By Melissa Ford
If you attended The Collaboration for Early Childhood Care and Education’s Eighth Annual Symposium, “We Can Work It Out,” you probably acquired loads of new approaches and strategies to ease your job of parenting. I know I did, but I was surprised.
Initially, I signed up for the symposium as a way to meet other professionals, support a worthwhile event and frankly, as a parent coach, I’m always hungry for new ideas that empower parents. By the end of the morning workshop, my toolbox was chock-full of practical ideas to support my own parenting efforts and I still had the keynote and afternoon workshop to attend.
For my morning workshop, I selected “STAND Up Against Bullying: An Empowerment Approach.” As I entered the room, I was excited to see three presenters, Susan Mura, Kila Bell-Bey and Lori Janu-Chossek, all social workers in Oak Park elementary schools. These three knowledgable women discussed the various programs implemented in District #97 to educate kids on how to stop bullying and start learning and growing a new culture of inclusion in their schools. They also offered strategies to help kids handle bullies.
They explained that “ignoring” the bully almost never works. Why? Because the act of ignoring is passive and victims of bullying, that employ this technique, still experience low self-esteem. They recommended another approach: Support the victim to confront the bully. Have the child develop a script as to what s/he wants to say to the bully, practice these remarks and then, stand up to the bully. Lo and behold, I didn’t have to wait for a parent coaching session to recommend this empowering approach; the opportunity came sooner than I expected.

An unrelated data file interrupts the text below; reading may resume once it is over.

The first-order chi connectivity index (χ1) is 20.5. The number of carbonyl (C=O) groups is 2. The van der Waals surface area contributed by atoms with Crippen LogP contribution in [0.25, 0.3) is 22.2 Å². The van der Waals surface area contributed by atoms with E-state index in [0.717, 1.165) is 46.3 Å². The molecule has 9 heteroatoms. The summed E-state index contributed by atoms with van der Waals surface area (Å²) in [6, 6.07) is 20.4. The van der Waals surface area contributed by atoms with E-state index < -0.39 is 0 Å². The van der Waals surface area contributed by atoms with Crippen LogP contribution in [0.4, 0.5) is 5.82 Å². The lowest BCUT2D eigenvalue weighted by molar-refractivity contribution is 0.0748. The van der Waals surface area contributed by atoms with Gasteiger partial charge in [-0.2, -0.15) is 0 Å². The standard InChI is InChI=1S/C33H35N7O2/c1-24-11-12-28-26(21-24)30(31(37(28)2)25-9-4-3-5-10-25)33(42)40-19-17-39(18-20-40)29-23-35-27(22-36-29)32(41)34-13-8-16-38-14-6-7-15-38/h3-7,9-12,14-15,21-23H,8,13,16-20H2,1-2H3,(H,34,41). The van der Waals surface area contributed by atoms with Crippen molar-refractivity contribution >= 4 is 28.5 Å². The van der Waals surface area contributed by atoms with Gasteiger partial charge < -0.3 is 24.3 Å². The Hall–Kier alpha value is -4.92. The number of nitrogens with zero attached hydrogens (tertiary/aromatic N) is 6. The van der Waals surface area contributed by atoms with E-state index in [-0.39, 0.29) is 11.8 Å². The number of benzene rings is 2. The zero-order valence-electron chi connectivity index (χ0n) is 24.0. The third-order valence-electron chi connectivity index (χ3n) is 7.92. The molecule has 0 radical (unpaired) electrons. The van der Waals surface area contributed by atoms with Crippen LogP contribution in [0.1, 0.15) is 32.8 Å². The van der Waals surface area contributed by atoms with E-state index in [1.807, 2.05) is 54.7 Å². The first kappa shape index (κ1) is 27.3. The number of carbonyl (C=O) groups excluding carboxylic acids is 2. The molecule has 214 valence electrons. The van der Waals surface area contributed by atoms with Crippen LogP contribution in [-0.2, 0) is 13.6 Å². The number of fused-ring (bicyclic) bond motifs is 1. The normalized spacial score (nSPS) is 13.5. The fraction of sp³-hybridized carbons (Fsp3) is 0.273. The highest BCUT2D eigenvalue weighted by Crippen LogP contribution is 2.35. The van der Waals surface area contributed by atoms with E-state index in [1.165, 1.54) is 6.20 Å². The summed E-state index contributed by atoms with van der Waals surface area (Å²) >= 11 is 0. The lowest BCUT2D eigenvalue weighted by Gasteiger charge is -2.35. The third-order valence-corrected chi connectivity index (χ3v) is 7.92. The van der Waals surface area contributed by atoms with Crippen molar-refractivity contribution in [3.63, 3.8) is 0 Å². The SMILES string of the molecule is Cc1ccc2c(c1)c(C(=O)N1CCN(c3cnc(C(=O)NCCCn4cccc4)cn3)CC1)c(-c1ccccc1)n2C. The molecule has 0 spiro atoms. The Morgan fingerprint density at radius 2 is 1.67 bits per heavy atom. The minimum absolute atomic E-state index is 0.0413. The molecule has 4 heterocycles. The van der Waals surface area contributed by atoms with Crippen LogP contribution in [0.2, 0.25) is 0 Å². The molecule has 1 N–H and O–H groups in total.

During a break, I received a phone call from my daughter, who is away at college, wanting to discuss a troubled relationship with a friend. As my daughter’s story unfolded, she explained she felt bad, stuck and a little hopeless because her friend was verbally attacking her. I asked her a couple of questions about what had she done to handle the situation and she replied, “Nothing at this point. I’m just trying to avoid a fight.”
I listened a little longer and inquired, “What do you think about getting clear about what you want to say to your friend, practicing your comments and then talking to her in private?” There was a pause, and my daughter thoughtfully responded, “I can do that. Let me me think about what I want to say and then I’ll talk to her. It’s not going to get any better if I just try to ignore her!”
As our conversation concluded, my daughter’s warm words filled my heart, “Thank you, Mom. I feel a lot better just making a plan to do something. I love you.” Ahh, synchronicity - tools I had acquired minutes before had empowered my daughter miles away.
Did you attend the symposium? Any great ideas you’d like to pass on to other readers? Or have you ever had to help your child deal with bullies? Tips, strategies or advice that works?
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